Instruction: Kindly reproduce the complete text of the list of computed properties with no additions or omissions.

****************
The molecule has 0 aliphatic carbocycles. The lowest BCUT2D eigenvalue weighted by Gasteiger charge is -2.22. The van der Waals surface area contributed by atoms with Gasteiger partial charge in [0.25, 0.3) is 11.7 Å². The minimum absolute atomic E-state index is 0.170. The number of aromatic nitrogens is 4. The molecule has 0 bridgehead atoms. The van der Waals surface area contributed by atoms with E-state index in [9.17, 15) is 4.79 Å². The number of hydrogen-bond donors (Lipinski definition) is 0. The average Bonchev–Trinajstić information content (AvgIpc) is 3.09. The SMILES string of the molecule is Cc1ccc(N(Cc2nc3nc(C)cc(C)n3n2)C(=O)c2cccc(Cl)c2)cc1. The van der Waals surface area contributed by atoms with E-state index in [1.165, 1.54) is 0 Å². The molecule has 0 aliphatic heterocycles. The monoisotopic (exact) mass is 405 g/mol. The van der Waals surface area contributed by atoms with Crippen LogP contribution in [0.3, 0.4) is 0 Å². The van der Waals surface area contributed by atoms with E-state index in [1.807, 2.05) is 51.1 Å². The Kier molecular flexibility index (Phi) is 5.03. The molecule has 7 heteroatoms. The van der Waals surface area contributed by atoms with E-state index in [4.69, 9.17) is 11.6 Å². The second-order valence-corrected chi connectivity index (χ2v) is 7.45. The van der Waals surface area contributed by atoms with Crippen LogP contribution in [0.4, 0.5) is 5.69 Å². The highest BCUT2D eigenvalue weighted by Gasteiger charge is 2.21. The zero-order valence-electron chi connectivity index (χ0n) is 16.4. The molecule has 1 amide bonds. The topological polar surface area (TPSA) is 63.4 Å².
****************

The molecule has 0 aliphatic carbocycles. The lowest BCUT2D eigenvalue weighted by Gasteiger charge is -2.22. The van der Waals surface area contributed by atoms with Gasteiger partial charge in [0.25, 0.3) is 11.7 Å². The minimum absolute atomic E-state index is 0.170. The number of aromatic nitrogens is 4. The molecule has 0 bridgehead atoms. The van der Waals surface area contributed by atoms with E-state index in [9.17, 15) is 4.79 Å². The number of hydrogen-bond donors (Lipinski definition) is 0. The average Bonchev–Trinajstić information content (AvgIpc) is 3.09. The SMILES string of the molecule is Cc1ccc(N(Cc2nc3nc(C)cc(C)n3n2)C(=O)c2cccc(Cl)c2)cc1. The van der Waals surface area contributed by atoms with E-state index in [1.165, 1.54) is 0 Å². The molecule has 0 aliphatic heterocycles. The monoisotopic (exact) mass is 405 g/mol. The van der Waals surface area contributed by atoms with Crippen LogP contribution in [0.3, 0.4) is 0 Å². The van der Waals surface area contributed by atoms with E-state index in [1.807, 2.05) is 51.1 Å². The Kier molecular flexibility index (Phi) is 5.03. The molecule has 7 heteroatoms. The van der Waals surface area contributed by atoms with E-state index in [4.69, 9.17) is 11.6 Å². The second-order valence-corrected chi connectivity index (χ2v) is 7.45. The van der Waals surface area contributed by atoms with Crippen LogP contribution in [0.4, 0.5) is 5.69 Å². The highest BCUT2D eigenvalue weighted by Gasteiger charge is 2.21. The zero-order valence-electron chi connectivity index (χ0n) is 16.4. The molecule has 1 amide bonds. The topological polar surface area (TPSA) is 63.4 Å².